The Dutchman, who is unnamed in the opera, commands a ship with only a spectral crew. He makes port in a storm in Norway, and grapples to the ship of Captain Daland. The Dutchman reveals to the captain that years ago, me made a curse during a storm, swearing to Satan that he would round the Cape of Good Hope even if he had to keep trying until doomsday. Satan took him at his word, and cursed him to never be able to make port until he found a woman who would love him until she died. Fortunately, the captain has a nubile daughter, Senta, who, upon hearing of the Dutchman’s terrible plight, falls in love with him. But another suitor, the muscular and handsome huntsman Erik, reminds Senta that she had once promised herself to him. When the Dutchman hears of this, he assumes he is lost forever and casts off with his ghostly crew. Flying Dutchman 735_300pxBut Senta’s love was true, and when she sees the Dutchman sail away, she throws herself into the ocean and drowns. The terms of the curse thus fulfilled, the Dutchman and his ship are seen ascending to heaven (thus becoming the “flying” Dutchman), where he will finally be able to rest.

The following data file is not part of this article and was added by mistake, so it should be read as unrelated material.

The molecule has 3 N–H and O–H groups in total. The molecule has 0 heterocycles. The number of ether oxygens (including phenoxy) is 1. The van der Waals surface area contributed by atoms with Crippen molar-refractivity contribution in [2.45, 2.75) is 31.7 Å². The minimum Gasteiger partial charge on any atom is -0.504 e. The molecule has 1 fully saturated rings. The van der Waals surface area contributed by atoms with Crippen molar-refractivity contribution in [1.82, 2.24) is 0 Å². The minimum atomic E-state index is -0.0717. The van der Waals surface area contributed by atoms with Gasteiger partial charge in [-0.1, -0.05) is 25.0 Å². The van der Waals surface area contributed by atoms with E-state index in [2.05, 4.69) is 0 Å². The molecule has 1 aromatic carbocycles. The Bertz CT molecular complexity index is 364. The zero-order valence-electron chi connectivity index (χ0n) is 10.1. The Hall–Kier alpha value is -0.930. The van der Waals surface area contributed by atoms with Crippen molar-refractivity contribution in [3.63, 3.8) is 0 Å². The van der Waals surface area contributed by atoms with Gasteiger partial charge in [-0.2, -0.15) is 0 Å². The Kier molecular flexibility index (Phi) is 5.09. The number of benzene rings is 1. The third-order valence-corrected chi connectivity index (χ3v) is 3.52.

Interestingly, the Cape of Good Hope is not the cape infamous for its stormy seas; that’s Cape Horn, at the southern tip of South America. The Cape of Good Hope is the tip of the peninsula jutting south from Cape Town, South Africa, and is some 150 kilometers west-north-west from the true southern tip of Africa, Cape Agulhas.